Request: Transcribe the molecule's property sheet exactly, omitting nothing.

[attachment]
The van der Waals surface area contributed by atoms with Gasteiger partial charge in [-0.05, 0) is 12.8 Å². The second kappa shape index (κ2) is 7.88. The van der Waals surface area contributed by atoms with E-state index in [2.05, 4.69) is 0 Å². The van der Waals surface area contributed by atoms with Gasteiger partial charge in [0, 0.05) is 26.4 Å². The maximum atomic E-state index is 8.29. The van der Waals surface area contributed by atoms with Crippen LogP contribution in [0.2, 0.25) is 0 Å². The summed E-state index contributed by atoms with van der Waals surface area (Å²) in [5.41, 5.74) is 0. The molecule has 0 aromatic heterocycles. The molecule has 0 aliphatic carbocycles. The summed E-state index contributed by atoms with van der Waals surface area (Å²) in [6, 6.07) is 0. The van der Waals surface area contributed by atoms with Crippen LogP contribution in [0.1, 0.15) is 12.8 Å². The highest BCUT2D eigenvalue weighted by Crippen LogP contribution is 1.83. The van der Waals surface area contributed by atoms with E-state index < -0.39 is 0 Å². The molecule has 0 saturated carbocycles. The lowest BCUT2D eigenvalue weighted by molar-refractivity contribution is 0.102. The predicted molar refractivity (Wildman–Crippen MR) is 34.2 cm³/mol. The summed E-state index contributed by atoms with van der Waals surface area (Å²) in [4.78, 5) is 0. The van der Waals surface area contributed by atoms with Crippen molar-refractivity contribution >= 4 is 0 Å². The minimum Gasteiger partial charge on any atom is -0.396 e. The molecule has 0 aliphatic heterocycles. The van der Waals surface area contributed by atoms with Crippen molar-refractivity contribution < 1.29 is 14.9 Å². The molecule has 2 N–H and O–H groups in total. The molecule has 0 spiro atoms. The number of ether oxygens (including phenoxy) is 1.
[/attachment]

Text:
The van der Waals surface area contributed by atoms with Gasteiger partial charge in [-0.05, 0) is 12.8 Å². The second kappa shape index (κ2) is 7.88. The van der Waals surface area contributed by atoms with E-state index in [2.05, 4.69) is 0 Å². The van der Waals surface area contributed by atoms with Gasteiger partial charge in [0, 0.05) is 26.4 Å². The maximum atomic E-state index is 8.29. The van der Waals surface area contributed by atoms with Crippen LogP contribution in [0.2, 0.25) is 0 Å². The summed E-state index contributed by atoms with van der Waals surface area (Å²) in [5.41, 5.74) is 0. The molecule has 0 aromatic heterocycles. The molecule has 0 aliphatic carbocycles. The summed E-state index contributed by atoms with van der Waals surface area (Å²) in [6, 6.07) is 0. The van der Waals surface area contributed by atoms with Crippen LogP contribution in [0.1, 0.15) is 12.8 Å². The highest BCUT2D eigenvalue weighted by Crippen LogP contribution is 1.83. The van der Waals surface area contributed by atoms with E-state index < -0.39 is 0 Å². The molecule has 0 saturated carbocycles. The lowest BCUT2D eigenvalue weighted by molar-refractivity contribution is 0.102. The predicted molar refractivity (Wildman–Crippen MR) is 34.2 cm³/mol. The summed E-state index contributed by atoms with van der Waals surface area (Å²) in [4.78, 5) is 0. The van der Waals surface area contributed by atoms with Crippen molar-refractivity contribution >= 4 is 0 Å². The minimum Gasteiger partial charge on any atom is -0.396 e. The molecule has 0 aliphatic heterocycles. The van der Waals surface area contributed by atoms with Crippen molar-refractivity contribution < 1.29 is 14.9 Å². The molecule has 2 N–H and O–H groups in total. The molecule has 0 spiro atoms. The number of ether oxygens (including phenoxy) is 1.